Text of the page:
BACKGROUND: The sacroiliac joint dysfunction (SIJD) has been found to be the primary culprit for lower back pain (LBP), but it is still overlooked and treated as LBP. There are no guidelines or appropriate therapeutic protocols for SIJD. Thus, there is a need for an effective treatment strategy for SIJD.
OBJECTIVE: To compare exercise therapy (ET), manipulation therapy (MT), and a combination of the 2 (EMT) in terms of their effectiveness in treating SIJD.
STUDY DESIGN: A comparative, prospective, single-blind randomized controlled trial .
SETTING: Sports Medicine Department of Rasoul Akram Hospital.
METHODS: A total of 51 patients with lower back or buttock pain resulting from SIJD were randomly assigned to 1 of 3 study groups: ET, MT, or EMT. The ET group received posterior innominate self-mobilization, sacroiliac joint stretching, and spinal stabilization exercises. The MT group underwent posterior innominate mobilization and SIJ manipulation. Lastly, the EMT group received manipulation maneuvers followed by exercise therapy. Pain and disability were assessed at 6, 12, and 24 weeks after the interventions.
RESULTS: All 3 groups demonstrated significant improvement in pain and disability scores compared to the baseline (P < 0.05). The difference among these therapeutic protocols was found to be a function of time. At week 6, MT showed notable results, but at week 12, the effect of ET was remarkable. Finally, at week 24, no significant difference was observed among the study groups.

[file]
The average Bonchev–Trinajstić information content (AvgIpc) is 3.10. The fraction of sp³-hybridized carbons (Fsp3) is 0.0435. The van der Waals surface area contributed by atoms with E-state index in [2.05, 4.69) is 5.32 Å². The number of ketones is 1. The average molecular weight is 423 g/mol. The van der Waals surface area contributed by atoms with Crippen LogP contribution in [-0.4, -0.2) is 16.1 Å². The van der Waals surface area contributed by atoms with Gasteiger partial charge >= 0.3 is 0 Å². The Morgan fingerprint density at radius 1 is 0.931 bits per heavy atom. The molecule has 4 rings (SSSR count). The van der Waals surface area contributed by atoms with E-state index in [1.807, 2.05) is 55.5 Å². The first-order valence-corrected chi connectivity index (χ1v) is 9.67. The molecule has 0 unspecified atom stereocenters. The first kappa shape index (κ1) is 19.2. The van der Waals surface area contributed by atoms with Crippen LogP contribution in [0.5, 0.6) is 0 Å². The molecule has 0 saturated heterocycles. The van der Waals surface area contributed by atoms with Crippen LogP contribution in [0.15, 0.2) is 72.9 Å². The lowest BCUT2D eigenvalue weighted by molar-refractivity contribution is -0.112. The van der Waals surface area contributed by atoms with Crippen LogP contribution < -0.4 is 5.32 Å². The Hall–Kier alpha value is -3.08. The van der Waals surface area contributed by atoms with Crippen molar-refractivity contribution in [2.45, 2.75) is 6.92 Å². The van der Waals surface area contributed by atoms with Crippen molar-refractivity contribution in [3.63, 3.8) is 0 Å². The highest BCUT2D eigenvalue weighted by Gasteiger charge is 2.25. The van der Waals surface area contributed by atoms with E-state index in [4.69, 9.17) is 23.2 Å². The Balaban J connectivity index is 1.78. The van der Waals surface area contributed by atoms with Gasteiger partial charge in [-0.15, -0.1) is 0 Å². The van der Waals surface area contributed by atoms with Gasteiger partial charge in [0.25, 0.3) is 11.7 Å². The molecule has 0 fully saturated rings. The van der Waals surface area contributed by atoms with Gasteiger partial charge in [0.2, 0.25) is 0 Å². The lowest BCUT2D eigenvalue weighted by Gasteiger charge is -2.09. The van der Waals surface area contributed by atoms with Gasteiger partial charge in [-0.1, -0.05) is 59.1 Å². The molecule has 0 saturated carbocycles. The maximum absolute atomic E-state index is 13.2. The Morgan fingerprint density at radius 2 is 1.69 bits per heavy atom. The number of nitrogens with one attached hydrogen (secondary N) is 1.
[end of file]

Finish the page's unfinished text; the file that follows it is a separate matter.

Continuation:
LIMITATIONS: A major limitation of the present study is lack of a control group receiving a type of intervention other than the experimental protocols. Another limitation is the short duration of follow-ups.
CONCLUSIONS: Exercise and manipulation therapy appear to be effective in reducing pain and disability in patients with SIJD. However, the combination of these 2 therapies does not seem to bring about significantly better therapeutic results than either approach implemented separately.
KEY WORDS: Exercise therapy, manipulation therapy, sacroiliac joint dysfunction.
|Rehab Clinician (OT/PT)|
This randomised trial looked at the role of exercise therapy, manipulation and a combination of both in the management of low back pain thought to be due to sacroiliac joint dysfunction. Manipulation gave a better outcome in the short term but long term outcomes were no different for exercise versus manipulation versus the combination. The lack of a control group and the short duration of treatment are a problem with this study.
I have enjoyed supporting patients with SI joint pain over the years using a similar approach to this. I would like to see evidence to support or refute my subjective experience. Although not conclusive, this at least suggests I'm probably not doing harm. In my practice, a large proportion of "back pain" is SI and the more people rest, the worse it seems to get.
The interventions is well described. There is no control group, so the results of intervention versus none is not known.